Announcing that China’s unfair trade practices in the areas of technology transfers and intellectual property result in harm to the U.S. economy of at least $50 billion per year, President Trump issued a Presidential Memorandum announcing the findings of his administration’s Section 301 investigation into these practices by the People’s Republic of China. This trade action is the result of a Section 301 investigation initiated on August 18, 2017 pursuant to the Trade Act of 1974 to determine whether acts, policies and practices of the Government of China related to technology transfer, intellectual property, and innovation are actionable under that statute. The Office of the U.S. Trade Representative (USTR) has prepared a report on the findings of its investigation detailing the acts, policies and practices undertaken by China that are harmful to the United States. According to the report:

  • China uses joint venture requirements, foreign ownership/investment restrictions, equity limitations, and administrative review and licensing processes to force or pressure technology transfers from American companies.
  • China uses discriminatory technology licensing processes and restrictions to transfer technologies from U.S. companies to Chinese companies.
  • China directs and facilitates systematic investments and acquisitions in U.S. companies and assets that result in large-scale technology transfers in industries deemed important to China’s industrial plans.
  • China conducts and supports cyber intrusions into U.S. computer networks to gain access to valuable business information, such as intellectual property, trade secrets or other confidential business information.

According to the USTR, these unfair technology transfers and intellectual property policies are part of China’s intentional efforts to seize economic leadership in advanced technology as described in its industrial plans, such as “Made in China 2025.” In making the announcement, USTR Robert Lighthizer stated, “President Trump has made it clear we must insist on fair and reciprocal trade with China and strictly enforce our laws against unfair trade. This requires taking effective action to confront China over its state-led efforts to force, strong-arm, and even steal U.S. technology and intellectual property. Years of talking about these problems with China has not worked. The United States is committed to using all available tools to respond to China’s unfair, market-distorting behavior. China’s unprecedented and unfair trade practices are a serious challenge not just to the United States, but to our allies and partners around the world.”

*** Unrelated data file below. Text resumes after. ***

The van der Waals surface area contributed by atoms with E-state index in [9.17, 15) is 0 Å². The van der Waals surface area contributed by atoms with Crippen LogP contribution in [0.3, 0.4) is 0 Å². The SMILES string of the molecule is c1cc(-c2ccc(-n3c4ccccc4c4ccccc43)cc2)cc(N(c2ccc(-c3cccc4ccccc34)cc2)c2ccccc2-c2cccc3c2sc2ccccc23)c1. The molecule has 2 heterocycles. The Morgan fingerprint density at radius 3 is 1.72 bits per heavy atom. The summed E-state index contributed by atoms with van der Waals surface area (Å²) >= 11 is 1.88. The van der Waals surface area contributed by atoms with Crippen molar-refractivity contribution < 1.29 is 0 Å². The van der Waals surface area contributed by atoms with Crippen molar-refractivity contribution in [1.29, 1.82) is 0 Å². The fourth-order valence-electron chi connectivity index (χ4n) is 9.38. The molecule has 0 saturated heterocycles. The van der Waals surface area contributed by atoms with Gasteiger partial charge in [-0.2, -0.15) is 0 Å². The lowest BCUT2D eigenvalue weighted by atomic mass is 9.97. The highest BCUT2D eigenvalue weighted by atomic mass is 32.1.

In the Presidential Memorandum, President Trump directed his administration to take the following actions to respond to China’s acts, policies and practices involving the unfair and harmful acquisition of U.S. technology:

  • WTO Case: At the direction of the president, the USTR will file a complaint regarding China’s discriminatory technology licensing practices through a World Trade Organization (WTO) dispute settlement proceeding.
  • 25 Percent Ad Valorem Duties: The USTR will propose additional tariffs on certain products of China, with an annual trade value commensurate with the harm caused to the U.S. economy resulting from China’s unfair policies. The proposed product list subject to the tariffs will include aerospace, information and communication technology, and machinery.
  • Investment Restrictions: The president also has directed his administration to respond to Chinese investment aimed at obtaining key U.S. technologies. Relevant departments and agencies will work with the Treasury Department to propose measures addressing China’s investment practices involving the acquisition of sensitive technologies.

Regarding the 25 percent duties, the USTR will publish a proposed list of products subject to these additional tariffs within the next 15 days. Once published in the Federal Register, the public will have 30 days to comment on the proposed tariff action. Further, the USTR will hold a public hearing at a date yet to be determined. Once the USTR has conducted its review and analysis, a final determination on the products to be covered under any additional tariffs will be published and go into effect.

For more details on the initiation of the investigation, see Thompson Hine LLP’s International Trade & Intellectual Property Update.